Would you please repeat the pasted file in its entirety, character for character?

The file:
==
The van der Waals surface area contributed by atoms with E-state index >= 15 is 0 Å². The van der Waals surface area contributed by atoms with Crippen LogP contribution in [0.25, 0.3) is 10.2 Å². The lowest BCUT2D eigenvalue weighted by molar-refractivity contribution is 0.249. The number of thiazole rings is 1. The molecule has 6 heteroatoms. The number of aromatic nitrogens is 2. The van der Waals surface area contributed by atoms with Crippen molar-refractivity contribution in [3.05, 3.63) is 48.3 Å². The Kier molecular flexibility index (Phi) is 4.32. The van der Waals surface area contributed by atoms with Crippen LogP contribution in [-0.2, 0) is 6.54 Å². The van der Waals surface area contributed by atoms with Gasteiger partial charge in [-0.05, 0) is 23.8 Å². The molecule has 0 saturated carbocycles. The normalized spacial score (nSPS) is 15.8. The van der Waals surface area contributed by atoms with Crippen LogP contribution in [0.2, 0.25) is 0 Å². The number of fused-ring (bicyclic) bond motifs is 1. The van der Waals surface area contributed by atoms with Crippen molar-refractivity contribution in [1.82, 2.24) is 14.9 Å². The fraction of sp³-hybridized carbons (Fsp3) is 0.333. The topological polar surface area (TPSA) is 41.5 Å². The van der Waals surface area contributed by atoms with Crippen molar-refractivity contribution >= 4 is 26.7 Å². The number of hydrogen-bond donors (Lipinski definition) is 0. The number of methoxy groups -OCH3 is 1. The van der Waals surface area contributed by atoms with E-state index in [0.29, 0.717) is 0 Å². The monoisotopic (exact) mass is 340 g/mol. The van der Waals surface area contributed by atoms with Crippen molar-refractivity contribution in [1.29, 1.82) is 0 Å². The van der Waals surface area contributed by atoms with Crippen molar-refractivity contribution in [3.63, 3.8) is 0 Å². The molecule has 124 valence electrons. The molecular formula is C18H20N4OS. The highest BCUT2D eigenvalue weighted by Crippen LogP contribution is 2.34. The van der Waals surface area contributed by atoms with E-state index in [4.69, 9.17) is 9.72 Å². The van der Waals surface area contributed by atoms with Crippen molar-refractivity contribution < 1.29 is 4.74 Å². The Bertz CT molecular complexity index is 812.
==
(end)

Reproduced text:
The van der Waals surface area contributed by atoms with E-state index >= 15 is 0 Å². The van der Waals surface area contributed by atoms with Crippen LogP contribution in [0.25, 0.3) is 10.2 Å². The lowest BCUT2D eigenvalue weighted by molar-refractivity contribution is 0.249. The number of thiazole rings is 1. The molecule has 6 heteroatoms. The number of aromatic nitrogens is 2. The van der Waals surface area contributed by atoms with Crippen molar-refractivity contribution in [3.05, 3.63) is 48.3 Å². The Kier molecular flexibility index (Phi) is 4.32. The van der Waals surface area contributed by atoms with Crippen LogP contribution in [-0.2, 0) is 6.54 Å². The van der Waals surface area contributed by atoms with Gasteiger partial charge in [-0.05, 0) is 23.8 Å². The molecule has 0 saturated carbocycles. The normalized spacial score (nSPS) is 15.8. The van der Waals surface area contributed by atoms with Crippen LogP contribution in [0.2, 0.25) is 0 Å². The number of fused-ring (bicyclic) bond motifs is 1. The van der Waals surface area contributed by atoms with Crippen molar-refractivity contribution in [1.82, 2.24) is 14.9 Å². The fraction of sp³-hybridized carbons (Fsp3) is 0.333. The topological polar surface area (TPSA) is 41.5 Å². The van der Waals surface area contributed by atoms with Crippen molar-refractivity contribution >= 4 is 26.7 Å². The number of hydrogen-bond donors (Lipinski definition) is 0. The number of methoxy groups -OCH3 is 1. The van der Waals surface area contributed by atoms with E-state index in [0.29, 0.717) is 0 Å². The monoisotopic (exact) mass is 340 g/mol. The van der Waals surface area contributed by atoms with Crippen molar-refractivity contribution in [1.29, 1.82) is 0 Å². The van der Waals surface area contributed by atoms with Crippen molar-refractivity contribution in [3.63, 3.8) is 0 Å². The molecule has 124 valence electrons. The molecular formula is C18H20N4OS. The highest BCUT2D eigenvalue weighted by Crippen LogP contribution is 2.34. The van der Waals surface area contributed by atoms with E-state index in [4.69, 9.17) is 9.72 Å². The van der Waals surface area contributed by atoms with Crippen molar-refractivity contribution < 1.29 is 4.74 Å². The Bertz CT molecular complexity index is 812.